Abstract:

During CO2 sequestration, petrophysical and geomechanical alteration of host formations can occur due to mineral dissolution and precipitation. At the core scale, laboratory tests have shown that sandstone or siltstone can be weakened through either naturally or artificially CO2-related alteration, but few quantitative studies have been performed to fully investigate the mechanism. Based on the hypothesis that CO2 alters the integrity of rock structure by changing cements rather than grains, we attempt to explain the degradation of cementation due to long-term contact with CO2 and how it leads to changes in rock mechanical properties. Pore-scale modeling by means of the Discrete Element Method (DEM) is used to perform the numerical simulations. The model is verified against the analytical Cavity Expansion Model (CEM) and validated against an experimental indentation test on sandstone without CO2-alteration. The experimental result for the same sandstone but with CO2-alteration is reproduced by fitting one microscopic parameter of cementation under the same simulation setup. The result demonstrates that the CO2-related degradation of rock properties can be numerically attributed to the weakening of cementation microscopic properties. Our study indicates that it is possible to describe the CO2-related degradation through particle-scale mechanisms.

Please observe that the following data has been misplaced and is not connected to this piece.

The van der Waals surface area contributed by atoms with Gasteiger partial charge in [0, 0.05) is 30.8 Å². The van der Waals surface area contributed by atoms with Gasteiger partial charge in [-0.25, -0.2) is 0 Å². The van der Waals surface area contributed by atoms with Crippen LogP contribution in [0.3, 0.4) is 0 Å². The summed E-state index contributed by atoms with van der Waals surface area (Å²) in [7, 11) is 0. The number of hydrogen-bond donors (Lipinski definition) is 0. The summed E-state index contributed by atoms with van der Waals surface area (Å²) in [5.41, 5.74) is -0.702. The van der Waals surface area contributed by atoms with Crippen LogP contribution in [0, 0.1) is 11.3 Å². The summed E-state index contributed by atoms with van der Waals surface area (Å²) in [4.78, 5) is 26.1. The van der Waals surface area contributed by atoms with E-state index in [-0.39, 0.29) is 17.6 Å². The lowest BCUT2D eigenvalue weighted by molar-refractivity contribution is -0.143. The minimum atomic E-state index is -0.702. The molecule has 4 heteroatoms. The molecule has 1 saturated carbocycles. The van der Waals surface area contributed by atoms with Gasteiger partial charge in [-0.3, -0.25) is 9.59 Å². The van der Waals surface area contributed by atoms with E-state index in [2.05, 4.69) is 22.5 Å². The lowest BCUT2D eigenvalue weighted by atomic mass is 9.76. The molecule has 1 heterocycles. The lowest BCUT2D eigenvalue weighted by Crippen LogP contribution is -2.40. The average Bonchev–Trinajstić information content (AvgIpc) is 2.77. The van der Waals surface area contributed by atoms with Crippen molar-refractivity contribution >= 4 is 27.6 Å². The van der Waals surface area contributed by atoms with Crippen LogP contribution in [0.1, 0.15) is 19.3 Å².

Introduction

Geologic sequestration of CO2 is proposed as an economically viable approach to mitigate the CO2 emissions from fossil fuel consumption. Experiments at both field and laboratary scales have shown that injected CO2 is able to change the species composition through mineral dissolution and precipitation (Hovorka et al., 2006, 2013; Carroll et al., 2011; Lu et al., 2012). The occurrence of geochemical reactions initiated by the dissolution of CO2 can have either positive or negative impact. On the one hand, the trapping of CO2 could benefit from some of the reactions transforming the dissolved CO2 into new carbonate minerals (Bachu et al., 2007). On the other hand, other reactions may jeopardize the structure integrity of reservoir and caprock formations by altering the petrophysical and geomechanical properties (Rutqvist and Tsang, 2002; Espinoza et al., 2011; Rinehart et al., 2014; Renard et al., 2008). Positive feedback mechanisms leading to rock degradation at CO2 storage sites may facilitate the leakage of CO2 from host formations.

At the core scale, laboratory tests have shown that sandstones and siltstones can be weakened through either naturally or artificially CO2-related alteration (Sun et al., 2016), which may be the result of dissolution of interparticle cement (Major et al., 2014). Core-flood experiments are a platform for the artificially CO2-related alteration but with the limitation of extended experiment durations and complexity (Carroll et al., 2011, 2013; Rinehart et al., 2014). Autoclave experiments are easy to perform whereas the penetration depth of CO2 is limited to millimeters (Rimmelé et al., 2010). Thus, micromechanical tests which can probe the reacted skin provide a diagnostic tool for rocks reacted in autoclave experiments (Sun et al., 2016). Indentation tests have been widely adopted to study the mechanical behavior of different materials (Oliver and Pharr, 2004; Kumar et al., 2012). The assessment of mechanical degradation of the rocks subject to CO2-related alteration can be easily and quickly achieved by indentation tests.

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